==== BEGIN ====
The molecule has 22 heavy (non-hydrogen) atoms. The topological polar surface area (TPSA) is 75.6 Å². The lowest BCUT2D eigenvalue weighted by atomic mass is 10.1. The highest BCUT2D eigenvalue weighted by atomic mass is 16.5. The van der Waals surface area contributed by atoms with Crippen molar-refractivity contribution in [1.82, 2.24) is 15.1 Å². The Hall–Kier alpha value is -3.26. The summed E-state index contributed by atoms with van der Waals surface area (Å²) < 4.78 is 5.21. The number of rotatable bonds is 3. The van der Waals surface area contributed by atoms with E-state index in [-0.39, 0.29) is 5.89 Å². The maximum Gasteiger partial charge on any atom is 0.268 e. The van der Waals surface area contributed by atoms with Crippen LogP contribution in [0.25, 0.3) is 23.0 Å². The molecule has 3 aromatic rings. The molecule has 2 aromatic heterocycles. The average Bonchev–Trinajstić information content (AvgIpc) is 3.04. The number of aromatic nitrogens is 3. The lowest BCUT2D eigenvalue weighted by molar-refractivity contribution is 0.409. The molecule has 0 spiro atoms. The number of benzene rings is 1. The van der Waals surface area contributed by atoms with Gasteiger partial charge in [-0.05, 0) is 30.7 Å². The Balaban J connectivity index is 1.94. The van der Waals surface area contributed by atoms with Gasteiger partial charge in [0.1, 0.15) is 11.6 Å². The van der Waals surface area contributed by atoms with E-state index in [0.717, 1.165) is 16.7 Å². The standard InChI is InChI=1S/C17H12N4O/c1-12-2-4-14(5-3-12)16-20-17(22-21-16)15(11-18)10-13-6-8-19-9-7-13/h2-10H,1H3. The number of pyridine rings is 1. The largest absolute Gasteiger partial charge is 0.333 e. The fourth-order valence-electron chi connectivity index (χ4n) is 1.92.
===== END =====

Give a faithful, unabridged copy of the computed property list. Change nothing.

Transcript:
The molecule has 22 heavy (non-hydrogen) atoms. The topological polar surface area (TPSA) is 75.6 Å². The lowest BCUT2D eigenvalue weighted by atomic mass is 10.1. The highest BCUT2D eigenvalue weighted by atomic mass is 16.5. The van der Waals surface area contributed by atoms with Crippen molar-refractivity contribution in [1.82, 2.24) is 15.1 Å². The Hall–Kier alpha value is -3.26. The summed E-state index contributed by atoms with van der Waals surface area (Å²) < 4.78 is 5.21. The number of rotatable bonds is 3. The van der Waals surface area contributed by atoms with E-state index in [-0.39, 0.29) is 5.89 Å². The maximum Gasteiger partial charge on any atom is 0.268 e. The van der Waals surface area contributed by atoms with Crippen LogP contribution in [0.25, 0.3) is 23.0 Å². The molecule has 3 aromatic rings. The molecule has 2 aromatic heterocycles. The average Bonchev–Trinajstić information content (AvgIpc) is 3.04. The number of aromatic nitrogens is 3. The lowest BCUT2D eigenvalue weighted by molar-refractivity contribution is 0.409. The molecule has 0 spiro atoms. The number of benzene rings is 1. The van der Waals surface area contributed by atoms with Gasteiger partial charge in [-0.05, 0) is 30.7 Å². The Balaban J connectivity index is 1.94. The van der Waals surface area contributed by atoms with Gasteiger partial charge in [0.1, 0.15) is 11.6 Å². The van der Waals surface area contributed by atoms with E-state index in [0.717, 1.165) is 16.7 Å². The standard InChI is InChI=1S/C17H12N4O/c1-12-2-4-14(5-3-12)16-20-17(22-21-16)15(11-18)10-13-6-8-19-9-7-13/h2-10H,1H3. The number of pyridine rings is 1. The largest absolute Gasteiger partial charge is 0.333 e. The fourth-order valence-electron chi connectivity index (χ4n) is 1.92.